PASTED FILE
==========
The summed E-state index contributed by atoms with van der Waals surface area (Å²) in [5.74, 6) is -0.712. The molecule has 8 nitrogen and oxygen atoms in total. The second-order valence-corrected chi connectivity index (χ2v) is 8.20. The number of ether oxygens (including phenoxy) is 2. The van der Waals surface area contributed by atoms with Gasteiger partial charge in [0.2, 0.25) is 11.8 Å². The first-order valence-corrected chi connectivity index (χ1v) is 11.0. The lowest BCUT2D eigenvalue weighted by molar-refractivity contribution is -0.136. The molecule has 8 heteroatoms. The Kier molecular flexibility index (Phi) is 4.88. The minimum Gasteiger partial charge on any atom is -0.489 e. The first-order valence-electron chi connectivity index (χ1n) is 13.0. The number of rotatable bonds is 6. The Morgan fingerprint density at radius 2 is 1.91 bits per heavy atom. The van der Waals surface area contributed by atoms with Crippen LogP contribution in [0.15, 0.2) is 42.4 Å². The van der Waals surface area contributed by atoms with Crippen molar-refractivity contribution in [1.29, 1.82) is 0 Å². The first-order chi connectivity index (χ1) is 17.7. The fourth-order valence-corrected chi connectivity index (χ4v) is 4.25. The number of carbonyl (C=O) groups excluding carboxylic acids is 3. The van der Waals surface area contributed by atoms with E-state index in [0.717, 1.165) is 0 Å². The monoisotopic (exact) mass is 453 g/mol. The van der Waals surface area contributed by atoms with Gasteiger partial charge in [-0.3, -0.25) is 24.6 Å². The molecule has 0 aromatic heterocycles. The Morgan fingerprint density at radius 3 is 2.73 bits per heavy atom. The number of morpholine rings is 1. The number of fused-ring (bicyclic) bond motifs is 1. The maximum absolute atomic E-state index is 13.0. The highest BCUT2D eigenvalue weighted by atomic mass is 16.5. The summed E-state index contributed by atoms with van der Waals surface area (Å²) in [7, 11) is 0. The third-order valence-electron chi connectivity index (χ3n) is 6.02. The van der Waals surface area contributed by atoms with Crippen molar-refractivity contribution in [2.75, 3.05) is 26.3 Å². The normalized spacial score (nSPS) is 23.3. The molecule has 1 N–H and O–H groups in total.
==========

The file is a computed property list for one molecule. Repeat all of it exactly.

The summed E-state index contributed by atoms with van der Waals surface area (Å²) in [5.74, 6) is -0.712. The molecule has 8 nitrogen and oxygen atoms in total. The second-order valence-corrected chi connectivity index (χ2v) is 8.20. The number of ether oxygens (including phenoxy) is 2. The van der Waals surface area contributed by atoms with Gasteiger partial charge in [0.2, 0.25) is 11.8 Å². The first-order valence-corrected chi connectivity index (χ1v) is 11.0. The lowest BCUT2D eigenvalue weighted by molar-refractivity contribution is -0.136. The molecule has 8 heteroatoms. The Kier molecular flexibility index (Phi) is 4.88. The minimum Gasteiger partial charge on any atom is -0.489 e. The first-order valence-electron chi connectivity index (χ1n) is 13.0. The number of rotatable bonds is 6. The Morgan fingerprint density at radius 2 is 1.91 bits per heavy atom. The van der Waals surface area contributed by atoms with Crippen LogP contribution in [0.15, 0.2) is 42.4 Å². The van der Waals surface area contributed by atoms with Crippen molar-refractivity contribution in [1.29, 1.82) is 0 Å². The first-order chi connectivity index (χ1) is 17.7. The fourth-order valence-corrected chi connectivity index (χ4v) is 4.25. The number of carbonyl (C=O) groups excluding carboxylic acids is 3. The van der Waals surface area contributed by atoms with E-state index in [0.717, 1.165) is 0 Å². The monoisotopic (exact) mass is 453 g/mol. The van der Waals surface area contributed by atoms with Gasteiger partial charge in [-0.3, -0.25) is 24.6 Å². The molecule has 0 aromatic heterocycles. The Morgan fingerprint density at radius 3 is 2.73 bits per heavy atom. The number of morpholine rings is 1. The number of fused-ring (bicyclic) bond motifs is 1. The maximum absolute atomic E-state index is 13.0. The highest BCUT2D eigenvalue weighted by atomic mass is 16.5. The summed E-state index contributed by atoms with van der Waals surface area (Å²) in [7, 11) is 0. The third-order valence-electron chi connectivity index (χ3n) is 6.02. The van der Waals surface area contributed by atoms with Crippen molar-refractivity contribution in [2.75, 3.05) is 26.3 Å². The normalized spacial score (nSPS) is 23.3. The molecule has 1 N–H and O–H groups in total.